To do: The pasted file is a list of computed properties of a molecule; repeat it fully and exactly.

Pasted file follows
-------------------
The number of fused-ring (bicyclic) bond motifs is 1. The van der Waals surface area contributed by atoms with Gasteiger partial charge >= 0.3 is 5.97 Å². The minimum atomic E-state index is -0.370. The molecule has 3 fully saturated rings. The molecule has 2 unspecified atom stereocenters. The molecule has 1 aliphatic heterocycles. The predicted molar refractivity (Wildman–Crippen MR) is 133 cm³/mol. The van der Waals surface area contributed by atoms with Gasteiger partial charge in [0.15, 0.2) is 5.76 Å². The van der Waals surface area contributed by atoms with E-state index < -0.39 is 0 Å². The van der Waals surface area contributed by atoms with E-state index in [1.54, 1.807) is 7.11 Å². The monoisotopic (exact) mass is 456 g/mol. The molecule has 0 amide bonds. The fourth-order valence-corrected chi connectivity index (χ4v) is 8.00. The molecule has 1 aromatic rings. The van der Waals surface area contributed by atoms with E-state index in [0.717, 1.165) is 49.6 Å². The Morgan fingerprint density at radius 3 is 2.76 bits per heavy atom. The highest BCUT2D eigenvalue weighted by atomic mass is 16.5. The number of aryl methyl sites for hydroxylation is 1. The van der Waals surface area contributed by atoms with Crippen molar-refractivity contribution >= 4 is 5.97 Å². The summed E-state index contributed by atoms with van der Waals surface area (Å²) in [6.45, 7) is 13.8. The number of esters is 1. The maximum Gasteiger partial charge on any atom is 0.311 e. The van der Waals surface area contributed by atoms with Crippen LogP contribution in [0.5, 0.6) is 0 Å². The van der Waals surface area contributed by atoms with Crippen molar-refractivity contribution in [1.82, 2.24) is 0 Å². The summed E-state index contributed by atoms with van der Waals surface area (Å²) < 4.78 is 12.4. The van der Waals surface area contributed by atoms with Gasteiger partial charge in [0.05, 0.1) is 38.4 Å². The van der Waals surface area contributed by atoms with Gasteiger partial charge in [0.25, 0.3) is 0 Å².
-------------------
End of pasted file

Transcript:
The number of fused-ring (bicyclic) bond motifs is 1. The van der Waals surface area contributed by atoms with Gasteiger partial charge >= 0.3 is 5.97 Å². The minimum atomic E-state index is -0.370. The molecule has 3 fully saturated rings. The molecule has 2 unspecified atom stereocenters. The molecule has 1 aliphatic heterocycles. The predicted molar refractivity (Wildman–Crippen MR) is 133 cm³/mol. The van der Waals surface area contributed by atoms with Gasteiger partial charge in [0.15, 0.2) is 5.76 Å². The van der Waals surface area contributed by atoms with E-state index < -0.39 is 0 Å². The van der Waals surface area contributed by atoms with E-state index in [1.54, 1.807) is 7.11 Å². The monoisotopic (exact) mass is 456 g/mol. The molecule has 0 amide bonds. The fourth-order valence-corrected chi connectivity index (χ4v) is 8.00. The molecule has 1 aromatic rings. The van der Waals surface area contributed by atoms with E-state index in [0.717, 1.165) is 49.6 Å². The Morgan fingerprint density at radius 3 is 2.76 bits per heavy atom. The highest BCUT2D eigenvalue weighted by atomic mass is 16.5. The number of aryl methyl sites for hydroxylation is 1. The van der Waals surface area contributed by atoms with Crippen molar-refractivity contribution >= 4 is 5.97 Å². The summed E-state index contributed by atoms with van der Waals surface area (Å²) in [6.45, 7) is 13.8. The number of esters is 1. The maximum Gasteiger partial charge on any atom is 0.311 e. The van der Waals surface area contributed by atoms with Crippen LogP contribution in [0.5, 0.6) is 0 Å². The van der Waals surface area contributed by atoms with Crippen molar-refractivity contribution in [1.82, 2.24) is 0 Å². The summed E-state index contributed by atoms with van der Waals surface area (Å²) < 4.78 is 12.4. The van der Waals surface area contributed by atoms with Gasteiger partial charge in [0.05, 0.1) is 38.4 Å². The van der Waals surface area contributed by atoms with Gasteiger partial charge in [0.25, 0.3) is 0 Å².